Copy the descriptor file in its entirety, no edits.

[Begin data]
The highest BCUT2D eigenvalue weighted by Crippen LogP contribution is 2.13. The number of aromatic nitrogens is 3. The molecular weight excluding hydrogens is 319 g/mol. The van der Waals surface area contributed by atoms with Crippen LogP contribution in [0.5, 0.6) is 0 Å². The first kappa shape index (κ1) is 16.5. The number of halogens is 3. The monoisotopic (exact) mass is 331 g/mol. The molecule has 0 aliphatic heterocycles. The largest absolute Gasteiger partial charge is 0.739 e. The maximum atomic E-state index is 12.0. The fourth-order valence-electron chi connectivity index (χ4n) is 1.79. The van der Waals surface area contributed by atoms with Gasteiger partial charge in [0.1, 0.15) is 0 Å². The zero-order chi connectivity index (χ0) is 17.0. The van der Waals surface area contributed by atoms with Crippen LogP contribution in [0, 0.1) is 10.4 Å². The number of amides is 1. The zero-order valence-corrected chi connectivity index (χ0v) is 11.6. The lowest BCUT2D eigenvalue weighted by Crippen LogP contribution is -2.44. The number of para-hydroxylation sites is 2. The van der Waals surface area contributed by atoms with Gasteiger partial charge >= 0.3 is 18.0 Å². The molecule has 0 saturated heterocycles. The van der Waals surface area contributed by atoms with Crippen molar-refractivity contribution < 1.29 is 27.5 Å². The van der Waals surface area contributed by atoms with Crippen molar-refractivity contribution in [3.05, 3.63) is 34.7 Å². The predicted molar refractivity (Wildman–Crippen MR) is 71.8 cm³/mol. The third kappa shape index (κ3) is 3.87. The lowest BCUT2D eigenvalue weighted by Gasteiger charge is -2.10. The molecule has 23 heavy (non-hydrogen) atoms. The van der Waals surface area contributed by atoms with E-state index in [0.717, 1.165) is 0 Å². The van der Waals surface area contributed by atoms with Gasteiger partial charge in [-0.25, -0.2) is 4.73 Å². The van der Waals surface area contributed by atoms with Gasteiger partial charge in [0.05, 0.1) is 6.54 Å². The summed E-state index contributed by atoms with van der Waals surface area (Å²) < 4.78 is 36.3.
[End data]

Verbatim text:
The highest BCUT2D eigenvalue weighted by Crippen LogP contribution is 2.13. The number of aromatic nitrogens is 3. The molecular weight excluding hydrogens is 319 g/mol. The van der Waals surface area contributed by atoms with Crippen LogP contribution in [0.5, 0.6) is 0 Å². The first kappa shape index (κ1) is 16.5. The number of halogens is 3. The monoisotopic (exact) mass is 331 g/mol. The molecule has 0 aliphatic heterocycles. The largest absolute Gasteiger partial charge is 0.739 e. The maximum atomic E-state index is 12.0. The fourth-order valence-electron chi connectivity index (χ4n) is 1.79. The van der Waals surface area contributed by atoms with Gasteiger partial charge in [0.1, 0.15) is 0 Å². The zero-order chi connectivity index (χ0) is 17.0. The van der Waals surface area contributed by atoms with Crippen LogP contribution in [0, 0.1) is 10.4 Å². The number of amides is 1. The zero-order valence-corrected chi connectivity index (χ0v) is 11.6. The lowest BCUT2D eigenvalue weighted by Crippen LogP contribution is -2.44. The number of para-hydroxylation sites is 2. The van der Waals surface area contributed by atoms with Gasteiger partial charge >= 0.3 is 18.0 Å². The molecule has 0 saturated heterocycles. The van der Waals surface area contributed by atoms with Crippen molar-refractivity contribution < 1.29 is 27.5 Å². The van der Waals surface area contributed by atoms with Crippen molar-refractivity contribution in [3.05, 3.63) is 34.7 Å². The predicted molar refractivity (Wildman–Crippen MR) is 71.8 cm³/mol. The third kappa shape index (κ3) is 3.87. The lowest BCUT2D eigenvalue weighted by Gasteiger charge is -2.10. The molecule has 23 heavy (non-hydrogen) atoms. The van der Waals surface area contributed by atoms with E-state index in [0.717, 1.165) is 0 Å². The van der Waals surface area contributed by atoms with Gasteiger partial charge in [-0.25, -0.2) is 4.73 Å². The van der Waals surface area contributed by atoms with Gasteiger partial charge in [0.05, 0.1) is 6.54 Å². The summed E-state index contributed by atoms with van der Waals surface area (Å²) < 4.78 is 36.3.